The John Riegert Project + Goodbye


Hello Internet,

This is Genevieve. This is The AP Collection. This is the last time I’m coming to you as The AP Collection Podcast.

The AP Collection began as an art project—collecting stories from random strangers and blossomed into a series about the of creative rebirth of Pittsburgh.

When I was a 20-year-old college senior I had a meeting with a career councilor at Carnegie Mellon who asked me what I wanted to do. Since I was 16 I knew I wanted to make things but I wasn’t sure exactly what that meant for me. The advice I got was to not attend grad school. If I was going to keep making art, I needed to go live a life that was worth making art about. I spent my twenties doing just that—for better or for worse. By the time I started recording conversations with people and putting them on the Internet I found I had reached a cross roads. I still hadn’t decided exactly what my art practice was—having tucked it away into the corners of my life as I attempted to surf the wave that is crushing post-college debt.

I did what I do best. I talked to people. I talked about whatever I was curious about and let them share themselves. I learned about what it meant to live the life of a creative professional. I shared a lot about myself without even realizing it. You listened to me learn how lost I had become, go to the depths of anxiety and fear, then grow and change in ways I didn’t think were possible.

It took hundreds of hours and years of talking to people to get there. I started creating work from the conversations, slowly gaining back the muscle memory I had lost. The podcast began to generate ideas I was dying to explore—about Pittsburgh and my own re-birth.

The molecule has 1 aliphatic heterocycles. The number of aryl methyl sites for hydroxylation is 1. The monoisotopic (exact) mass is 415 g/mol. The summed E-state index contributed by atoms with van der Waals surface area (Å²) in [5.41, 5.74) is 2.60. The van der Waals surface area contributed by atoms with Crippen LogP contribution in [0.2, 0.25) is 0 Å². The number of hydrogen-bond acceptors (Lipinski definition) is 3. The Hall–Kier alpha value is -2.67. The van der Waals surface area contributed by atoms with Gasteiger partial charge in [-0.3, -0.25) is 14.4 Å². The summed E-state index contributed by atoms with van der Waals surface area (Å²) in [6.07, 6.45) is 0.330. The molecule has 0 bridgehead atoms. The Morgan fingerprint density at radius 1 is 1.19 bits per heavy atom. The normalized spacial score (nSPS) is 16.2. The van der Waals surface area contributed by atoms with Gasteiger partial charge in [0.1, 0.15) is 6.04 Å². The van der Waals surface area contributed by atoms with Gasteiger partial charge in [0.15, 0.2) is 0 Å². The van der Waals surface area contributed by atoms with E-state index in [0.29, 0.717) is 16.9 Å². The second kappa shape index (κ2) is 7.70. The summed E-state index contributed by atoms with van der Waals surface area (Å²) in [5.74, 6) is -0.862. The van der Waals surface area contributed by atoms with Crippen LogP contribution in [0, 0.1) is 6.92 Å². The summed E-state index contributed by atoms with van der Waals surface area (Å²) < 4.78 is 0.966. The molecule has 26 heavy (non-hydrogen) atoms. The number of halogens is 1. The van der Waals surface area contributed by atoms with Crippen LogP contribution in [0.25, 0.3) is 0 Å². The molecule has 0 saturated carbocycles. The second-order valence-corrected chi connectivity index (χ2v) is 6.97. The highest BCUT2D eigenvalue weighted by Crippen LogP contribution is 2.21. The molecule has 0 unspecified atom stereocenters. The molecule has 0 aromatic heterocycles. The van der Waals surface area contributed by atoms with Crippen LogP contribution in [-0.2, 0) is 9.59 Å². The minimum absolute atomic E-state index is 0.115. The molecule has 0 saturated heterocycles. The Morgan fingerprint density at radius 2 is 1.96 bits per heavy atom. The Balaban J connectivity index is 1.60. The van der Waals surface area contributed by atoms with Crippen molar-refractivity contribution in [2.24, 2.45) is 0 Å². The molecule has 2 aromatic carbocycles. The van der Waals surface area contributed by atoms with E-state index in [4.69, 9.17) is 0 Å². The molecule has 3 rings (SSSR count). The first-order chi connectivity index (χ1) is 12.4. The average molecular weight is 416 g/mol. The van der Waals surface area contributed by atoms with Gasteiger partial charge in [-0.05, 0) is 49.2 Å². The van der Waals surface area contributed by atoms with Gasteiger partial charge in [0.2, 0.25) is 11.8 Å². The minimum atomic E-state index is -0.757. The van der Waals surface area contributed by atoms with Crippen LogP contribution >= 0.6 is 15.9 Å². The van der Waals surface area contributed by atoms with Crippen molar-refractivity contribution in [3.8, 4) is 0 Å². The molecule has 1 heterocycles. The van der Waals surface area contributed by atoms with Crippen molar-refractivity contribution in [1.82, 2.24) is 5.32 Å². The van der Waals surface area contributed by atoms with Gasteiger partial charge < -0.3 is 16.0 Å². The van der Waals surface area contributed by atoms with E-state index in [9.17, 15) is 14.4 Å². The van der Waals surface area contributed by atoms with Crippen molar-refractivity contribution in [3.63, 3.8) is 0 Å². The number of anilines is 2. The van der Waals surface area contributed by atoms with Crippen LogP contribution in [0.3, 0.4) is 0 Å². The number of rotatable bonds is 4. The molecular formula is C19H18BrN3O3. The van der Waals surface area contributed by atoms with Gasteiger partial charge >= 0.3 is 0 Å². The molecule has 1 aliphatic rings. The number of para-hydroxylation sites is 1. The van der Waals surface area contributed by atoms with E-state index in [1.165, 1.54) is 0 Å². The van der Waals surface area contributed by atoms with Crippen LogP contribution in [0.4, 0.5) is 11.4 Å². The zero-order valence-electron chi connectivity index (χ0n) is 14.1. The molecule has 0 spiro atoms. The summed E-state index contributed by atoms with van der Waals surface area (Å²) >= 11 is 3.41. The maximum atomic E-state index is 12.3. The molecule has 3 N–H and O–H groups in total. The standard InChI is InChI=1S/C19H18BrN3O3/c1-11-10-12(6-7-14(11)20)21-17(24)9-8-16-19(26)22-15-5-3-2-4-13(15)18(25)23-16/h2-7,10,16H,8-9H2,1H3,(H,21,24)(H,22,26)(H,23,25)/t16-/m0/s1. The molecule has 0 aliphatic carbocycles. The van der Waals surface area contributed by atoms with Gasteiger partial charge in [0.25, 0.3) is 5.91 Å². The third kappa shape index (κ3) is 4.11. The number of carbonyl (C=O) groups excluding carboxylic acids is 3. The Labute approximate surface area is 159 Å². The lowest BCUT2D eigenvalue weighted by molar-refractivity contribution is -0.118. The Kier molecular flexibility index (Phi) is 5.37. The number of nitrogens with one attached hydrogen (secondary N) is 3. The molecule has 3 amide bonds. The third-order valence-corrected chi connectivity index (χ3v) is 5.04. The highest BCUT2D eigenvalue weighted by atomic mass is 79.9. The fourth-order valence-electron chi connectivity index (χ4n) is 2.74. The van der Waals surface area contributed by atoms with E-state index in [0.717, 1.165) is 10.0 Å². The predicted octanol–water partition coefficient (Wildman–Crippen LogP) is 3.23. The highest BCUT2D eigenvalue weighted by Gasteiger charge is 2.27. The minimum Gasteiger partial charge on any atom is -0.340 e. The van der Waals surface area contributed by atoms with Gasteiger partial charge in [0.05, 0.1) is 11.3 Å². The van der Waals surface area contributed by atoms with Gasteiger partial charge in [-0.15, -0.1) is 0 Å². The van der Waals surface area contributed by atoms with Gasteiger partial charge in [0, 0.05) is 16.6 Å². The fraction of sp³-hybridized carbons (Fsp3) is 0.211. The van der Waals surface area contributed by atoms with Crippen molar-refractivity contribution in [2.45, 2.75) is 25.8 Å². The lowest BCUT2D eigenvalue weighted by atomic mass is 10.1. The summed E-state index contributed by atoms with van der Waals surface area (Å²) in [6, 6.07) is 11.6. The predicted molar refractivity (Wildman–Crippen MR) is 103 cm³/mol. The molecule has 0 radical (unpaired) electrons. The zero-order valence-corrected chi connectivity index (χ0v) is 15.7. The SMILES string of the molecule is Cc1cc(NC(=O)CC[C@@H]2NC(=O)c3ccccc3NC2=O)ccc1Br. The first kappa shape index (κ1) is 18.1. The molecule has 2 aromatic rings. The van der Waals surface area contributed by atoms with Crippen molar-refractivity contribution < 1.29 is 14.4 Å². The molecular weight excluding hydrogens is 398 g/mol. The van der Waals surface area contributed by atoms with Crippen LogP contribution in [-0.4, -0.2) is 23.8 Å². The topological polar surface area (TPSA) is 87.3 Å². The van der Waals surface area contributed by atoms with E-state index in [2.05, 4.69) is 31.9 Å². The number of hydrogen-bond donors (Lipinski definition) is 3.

In June of 2015, I was contacted by Brett Yasko, who is the focus of today’s conversation. He had heard one of my chats and asked me to be a part of the John Riegert Project. Sitting down to sketch John for the show, I realized this was all I wanted to do—draw. By October I left full-time work and slowly began to build the dream I wanted when I was 16. It’s super hard and not for everyone but I’m challenged so much and love it even when I hate it.

Slowly, the podcast became a burden. I wanted to know what it was like not doing it and drawing more. I’ve started to do different things as The AP Collection. Murals, editorial illustrations, and playing cards. That’s what The AP Collection is now—a house of illustration and fine art.

The John Riegert Project was a catalyst for that. This is the most fitting conversation to officially go out on. While it’s been since December [correction: NOVEMBER] since I’ve posted, it’s better late than never to officially say goodbye. The Archive will remain. and it’s not the end of The AP Collection or of me creating audio. I just need to let other people do the podcast thing that are more interested in doing it better than I can. You can still find me @theapcollection everywhere.

John Riegert is an artist and citizen of Pittsburgh who is the subject of the latest show at SPACE Gallery in downtown Pittsburgh. Myself and 249 other artists all created a piece about him. The show is open until September 4th so be sure to head down and see it before it leaves. I talked with Brett, curator and friend of John and Donna, John’s ex and friend.

Find out more about The John Riegert Project here.

Thanks for listening. There’s nothing more to say except that I’ll see you around the Internet.

(special thanks to DJ Thermos for his music. He is the best!)